On January 8, 1920 the Columbia Hook & Ladder purchased their first motorized apparatus, a Model T Ford with electric lights and a self-starter. It had two 50-gallon chemical tanks (soda and acid) with 50 feet of rubber hose and two nickel-plated kerosene lanterns. Ford did not make fire trucks, so the American LaFrance Company did the work for the cost of $2,100. This valuable piece of GFD history is currently being brought back to life by member Lee Moran. Columbia Hook and Ladder now had a horse drawn ladder truck and a 50-gallon Model T Chemical truck, but fires were getting bigger and it was becoming clear that more equipment was needed. The fair was expanding and making more money every year. In 1921 over $4,700 was made and more money had to be spent for fire equipment. First an electric siren was purchased to replace the bell in the tower, a vast improvement in sounding alarms. In January of 1922 it was decided to purchase a pumper. Up to now fires had to be put out with 50 gallons of water on the chemical truck, but with the growth of population and the building up of Greenlawn, the firemen needed pumping capacity so that they could put more water on what were now much larger fires. A contract was given to the Waterous Fire Engine Company of St. Paul Minnesota for a 1922 Ford Model T pumper fitted with a Babcock rear mount pump, a hand-powered siren (on display in the case at Headquarters), electric lights, electric self-starter, two kerosene lanterns and the famous NON-SKID tires mounted on removable rims – all this for a mere $3,346.50. It remained in service until 1932 when it was given to the Hicksville Fire Department, which used the pump on their tournament truck. (The Model T, which stands on display in Headquarters, is an exact copy of this truck and thanks to member Lee Moran we can see with this magnificent piece of history…what our past members had to work with.)

In August 1922 a benevolent fund was started for the benefit of members who might be in need of financial help in the event of injury or sickness. This is carried on today and has helped many in the 83 years of its existence. Eventually, it was decided that horses were too slow, so in March 1925 the horse drawn hook and ladder body was put on a Graham Brothers truck chassis. The work was done in Riverhead for the sum of $2,635. Our first motorized hook and ladder truck was ready to take the road. By 1926 our fire department was really growing up, and in April of that year the Ladies Auxiliary was formed.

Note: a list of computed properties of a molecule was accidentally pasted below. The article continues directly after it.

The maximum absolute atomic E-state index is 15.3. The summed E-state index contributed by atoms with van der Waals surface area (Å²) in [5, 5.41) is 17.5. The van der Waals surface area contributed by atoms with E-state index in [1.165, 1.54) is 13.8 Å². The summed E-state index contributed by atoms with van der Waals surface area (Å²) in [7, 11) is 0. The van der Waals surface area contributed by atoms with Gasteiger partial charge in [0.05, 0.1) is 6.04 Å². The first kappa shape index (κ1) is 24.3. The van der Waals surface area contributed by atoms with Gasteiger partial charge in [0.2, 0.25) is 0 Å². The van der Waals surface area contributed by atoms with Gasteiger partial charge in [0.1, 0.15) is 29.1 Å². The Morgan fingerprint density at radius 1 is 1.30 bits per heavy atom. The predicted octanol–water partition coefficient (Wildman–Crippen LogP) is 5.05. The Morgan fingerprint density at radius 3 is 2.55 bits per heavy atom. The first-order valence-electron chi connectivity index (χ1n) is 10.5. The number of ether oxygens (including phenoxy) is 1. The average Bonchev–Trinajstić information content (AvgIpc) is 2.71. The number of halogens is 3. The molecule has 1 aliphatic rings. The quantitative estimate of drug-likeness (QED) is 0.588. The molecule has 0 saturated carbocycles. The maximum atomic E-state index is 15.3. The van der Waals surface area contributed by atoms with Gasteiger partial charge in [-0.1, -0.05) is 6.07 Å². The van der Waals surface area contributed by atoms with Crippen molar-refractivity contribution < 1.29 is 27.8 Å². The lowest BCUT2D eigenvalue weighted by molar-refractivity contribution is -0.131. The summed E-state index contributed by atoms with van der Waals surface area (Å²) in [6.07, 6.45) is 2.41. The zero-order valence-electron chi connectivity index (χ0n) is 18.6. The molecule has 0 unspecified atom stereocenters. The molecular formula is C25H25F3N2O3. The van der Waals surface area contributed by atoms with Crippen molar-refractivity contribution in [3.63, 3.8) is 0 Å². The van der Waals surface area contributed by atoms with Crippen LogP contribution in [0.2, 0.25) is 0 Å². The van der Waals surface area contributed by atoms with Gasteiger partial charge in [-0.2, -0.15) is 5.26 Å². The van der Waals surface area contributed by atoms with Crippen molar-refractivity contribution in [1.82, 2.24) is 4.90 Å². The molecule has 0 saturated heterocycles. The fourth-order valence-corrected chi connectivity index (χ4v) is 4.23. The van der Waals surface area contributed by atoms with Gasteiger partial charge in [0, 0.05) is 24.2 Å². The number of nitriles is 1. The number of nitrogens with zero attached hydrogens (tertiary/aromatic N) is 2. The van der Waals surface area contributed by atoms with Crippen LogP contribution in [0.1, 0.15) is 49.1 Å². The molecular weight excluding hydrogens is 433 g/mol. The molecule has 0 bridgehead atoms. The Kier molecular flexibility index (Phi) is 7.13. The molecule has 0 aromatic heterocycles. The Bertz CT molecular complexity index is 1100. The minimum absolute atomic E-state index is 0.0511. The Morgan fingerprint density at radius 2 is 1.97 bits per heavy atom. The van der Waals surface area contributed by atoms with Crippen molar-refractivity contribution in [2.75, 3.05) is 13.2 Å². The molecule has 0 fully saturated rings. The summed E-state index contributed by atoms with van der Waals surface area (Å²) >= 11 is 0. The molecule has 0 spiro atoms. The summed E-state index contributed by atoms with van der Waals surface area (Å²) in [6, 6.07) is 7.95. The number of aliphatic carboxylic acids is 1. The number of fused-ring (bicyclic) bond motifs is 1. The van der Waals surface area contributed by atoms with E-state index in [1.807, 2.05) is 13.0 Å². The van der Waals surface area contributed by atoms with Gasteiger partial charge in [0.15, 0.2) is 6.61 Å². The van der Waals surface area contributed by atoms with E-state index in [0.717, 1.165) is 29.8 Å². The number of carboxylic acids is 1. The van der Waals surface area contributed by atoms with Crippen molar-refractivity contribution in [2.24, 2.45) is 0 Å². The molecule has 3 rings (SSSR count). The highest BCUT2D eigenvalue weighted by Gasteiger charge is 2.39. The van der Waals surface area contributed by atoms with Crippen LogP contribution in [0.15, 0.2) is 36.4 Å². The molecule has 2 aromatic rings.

Greenlawn’s growth after the Second World War saw farms give way to developments like the Poet’s, Fountainville, and Robin Park. The Fire Department expanded as well, having outgrown the original truckroom; a modern, three-bay addition was put into service in 1962. To better serve the entire community, Station No.1 was constructed on Little Plains Road. It was dedicated and placed in service in 1971.

Our Department began ambulance service in 1962, providing first aid and transportation to Huntington Hospital. In the years to follow, our Rescue Squad has grown to include Emergency Medical Technicians, Critical Care Technicians, and Paramedics who are trained in the latest lifesaving techniques.

In 1994 the Department began a major renovation at its Boulevard headquarters, adding space for modern apparatus and larger meeting and training areas. Whether by school bell or electronic pager, for over 100 years our members have always answered the call. The horse-drawn wagon has given way to powerful engines and ladder trucks, but the dedication of the volunteers of the Greenlawn Fire Department remains the same, to answer the call for help, whatever and whenever the need.